Sowing is better than scrolling: Three reasons everyone should be gardening more

A photo compilation of happy people gardening
Gardening is good for people's physical and mental health, community gardens bring people together and fulfill social needs, and it's never been easier to start gardening or build new skills.

When the COVID-19 pandemic began in 2020, it transformed the way we interact with one another and the world around us. It also set off two competing trends.

That year there was a 50-70% increase in the amount of time we all spent glued to our digital devices, measured in days spent in Zoom meetings, miles scrolled on social media, and – let’s be honest – a lifetime’s worth of really, really bad news.

Garfield County Community Garden, Colorado Master Gardeners & 4-H harvest day.

The cumulative affect was an increase in sleep problems, irritability, emotional exhaustion and isolation.

However, the same year saw 18.6 million people try something new: gardening.

In backyards, community gardens and balconies, they planned their plots and planted in containers, they picked up shovels and starts, struggled under the weight of countless bags of compost and soil, and got things wrong, a lot.

But, the sweat, frustration, dirty fingernails and scraped knees were all in service of a worthy goal: healthier, happier lives.

The joy of coaxing that first, perfect tomato out of the ground improved beginners’ self-esteem (not to mention their dinner plates), fresh picked greens saved a trip to the grocery store and made the next meal just a little bit easier to prepare, and all of the time spent out in nature improved people’s moods.

Those 18.6 million people learned firsthand a secret that seasoned gardeners have been trying to share for, well, ever. Gardening can change your life.

So, why not do more of it?

Get a jump start on the growing season. Don’t miss the free registration window for CSU Online’s Summer 2022 vegetable gardening course.
Register by May 26 >

Three reasons to garden more

A sign in a garden reads: As I work on the garden, the garden works on me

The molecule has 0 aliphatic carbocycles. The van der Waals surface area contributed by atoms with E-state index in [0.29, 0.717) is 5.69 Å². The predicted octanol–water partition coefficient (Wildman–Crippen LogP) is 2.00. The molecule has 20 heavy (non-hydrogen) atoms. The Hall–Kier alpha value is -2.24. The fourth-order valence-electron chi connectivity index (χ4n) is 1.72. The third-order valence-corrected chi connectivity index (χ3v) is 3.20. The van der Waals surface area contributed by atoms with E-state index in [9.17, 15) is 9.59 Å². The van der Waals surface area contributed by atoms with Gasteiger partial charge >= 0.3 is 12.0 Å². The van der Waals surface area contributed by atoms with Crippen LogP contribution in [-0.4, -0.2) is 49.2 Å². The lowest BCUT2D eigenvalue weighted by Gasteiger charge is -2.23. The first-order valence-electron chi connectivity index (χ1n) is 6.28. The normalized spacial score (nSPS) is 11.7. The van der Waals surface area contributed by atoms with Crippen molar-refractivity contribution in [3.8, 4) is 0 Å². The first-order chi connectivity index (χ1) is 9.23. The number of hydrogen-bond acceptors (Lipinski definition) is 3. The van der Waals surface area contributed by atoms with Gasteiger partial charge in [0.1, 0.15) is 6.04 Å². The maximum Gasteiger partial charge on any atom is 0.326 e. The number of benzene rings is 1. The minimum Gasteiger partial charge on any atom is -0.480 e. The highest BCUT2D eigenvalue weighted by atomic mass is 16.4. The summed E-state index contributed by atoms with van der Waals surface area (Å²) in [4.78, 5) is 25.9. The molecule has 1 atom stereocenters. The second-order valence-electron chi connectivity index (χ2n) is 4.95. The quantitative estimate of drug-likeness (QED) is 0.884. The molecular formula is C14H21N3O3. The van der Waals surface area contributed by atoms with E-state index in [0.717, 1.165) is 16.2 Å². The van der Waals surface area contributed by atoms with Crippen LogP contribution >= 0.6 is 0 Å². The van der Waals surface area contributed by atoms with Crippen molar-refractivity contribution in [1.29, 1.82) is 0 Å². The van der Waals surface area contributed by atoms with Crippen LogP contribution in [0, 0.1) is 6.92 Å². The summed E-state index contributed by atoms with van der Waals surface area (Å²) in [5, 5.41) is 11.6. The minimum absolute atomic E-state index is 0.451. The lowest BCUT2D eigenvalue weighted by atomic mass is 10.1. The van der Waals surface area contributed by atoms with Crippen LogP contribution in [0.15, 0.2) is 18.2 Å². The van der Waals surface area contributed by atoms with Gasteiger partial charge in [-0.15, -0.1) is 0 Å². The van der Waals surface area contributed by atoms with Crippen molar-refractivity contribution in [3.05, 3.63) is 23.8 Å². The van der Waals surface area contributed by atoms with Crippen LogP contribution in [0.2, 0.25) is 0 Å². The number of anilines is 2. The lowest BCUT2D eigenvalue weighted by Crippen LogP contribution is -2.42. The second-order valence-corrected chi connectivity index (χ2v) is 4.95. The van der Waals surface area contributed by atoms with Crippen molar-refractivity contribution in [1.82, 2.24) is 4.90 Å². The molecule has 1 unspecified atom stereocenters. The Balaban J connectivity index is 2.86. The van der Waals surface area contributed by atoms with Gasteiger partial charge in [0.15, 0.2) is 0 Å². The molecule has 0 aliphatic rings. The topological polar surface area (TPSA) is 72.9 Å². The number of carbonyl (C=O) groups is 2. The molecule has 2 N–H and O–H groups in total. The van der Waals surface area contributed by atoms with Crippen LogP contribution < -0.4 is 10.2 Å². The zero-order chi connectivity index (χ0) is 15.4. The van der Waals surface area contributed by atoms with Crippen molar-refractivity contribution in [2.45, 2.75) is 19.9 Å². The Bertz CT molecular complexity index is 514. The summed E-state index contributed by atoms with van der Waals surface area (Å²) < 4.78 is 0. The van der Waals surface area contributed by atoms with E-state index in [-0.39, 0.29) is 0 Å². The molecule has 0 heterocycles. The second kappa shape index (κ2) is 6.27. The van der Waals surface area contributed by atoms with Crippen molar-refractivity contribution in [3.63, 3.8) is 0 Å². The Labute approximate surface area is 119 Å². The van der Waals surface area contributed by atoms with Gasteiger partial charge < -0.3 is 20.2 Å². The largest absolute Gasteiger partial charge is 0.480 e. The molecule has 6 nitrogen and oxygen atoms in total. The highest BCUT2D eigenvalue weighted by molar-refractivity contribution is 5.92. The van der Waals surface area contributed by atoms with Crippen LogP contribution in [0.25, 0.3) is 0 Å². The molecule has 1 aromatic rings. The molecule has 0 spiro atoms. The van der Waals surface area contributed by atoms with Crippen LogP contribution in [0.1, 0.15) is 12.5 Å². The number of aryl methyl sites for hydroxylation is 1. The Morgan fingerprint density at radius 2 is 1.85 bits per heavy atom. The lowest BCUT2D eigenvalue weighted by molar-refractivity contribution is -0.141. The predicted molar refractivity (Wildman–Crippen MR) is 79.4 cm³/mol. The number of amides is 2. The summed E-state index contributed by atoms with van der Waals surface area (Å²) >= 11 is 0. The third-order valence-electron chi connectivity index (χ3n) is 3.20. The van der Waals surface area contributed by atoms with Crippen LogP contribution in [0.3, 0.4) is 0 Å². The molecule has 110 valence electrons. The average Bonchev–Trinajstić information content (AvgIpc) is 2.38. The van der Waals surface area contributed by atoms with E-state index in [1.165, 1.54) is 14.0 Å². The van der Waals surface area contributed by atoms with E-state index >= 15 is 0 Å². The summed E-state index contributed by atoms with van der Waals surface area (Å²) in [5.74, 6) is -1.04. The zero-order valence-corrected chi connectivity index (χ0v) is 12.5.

“As I work on the garden, the garden works on me.”

It’s common knowledge that eating healthy and getting outside can make you feel better. But, recent research has established a striking list of physical and mental health benefits that can result from gardening and exposure to green spaces, including:

• Increased happiness and life satisfaction
• Reduced anxiety, stress and depression
• Enhanced creativity, productivity, attention and self-esteem
• Improved memory and reduced effects from dementia and PTSD

Some countries, like New Zealand and Canada, allow doctors to write “green prescriptions” encouraging their patients to spent more time outdoors, emphasizing the benefits it can have across a range of health metrics. This free and accessible approach to improving people’s health could be a key part of decreasing health disparities and improving the quality of life for people across entire nations.

Gardeners also enjoy more frequent, moderate-intensity exercise, a result of common tasks like digging, weeding and watering, increases heart rate and metabolism.

A man sits with his grandchild in a garden.
A man sits with his grandchild in a garden.

This has been shown to reduce the risk of dozens of mental health problems, cardiovascular disease, diabetes, breast cancer and colon cancer. One Australian study found that daily gardening lowered the risk of dementia by 36%.

Many modern day hospitals are starting to sprout therapeutic natural spaces to support their patients, but the concept of creating gardens that can benefit our health is thousands of years old, tracing its roots back to ancient Egyptian, Asian, Greek and Roman cultures.

Plants can also improve indoor air quality and reduce levels of outdoor air pollution along busy roads and in dense cities. For instance, in one year a single maple tree can remove 48 pounds of particulate matter generated by sources like vehicle exhaust, while also absorbing 100 pounds of carbon.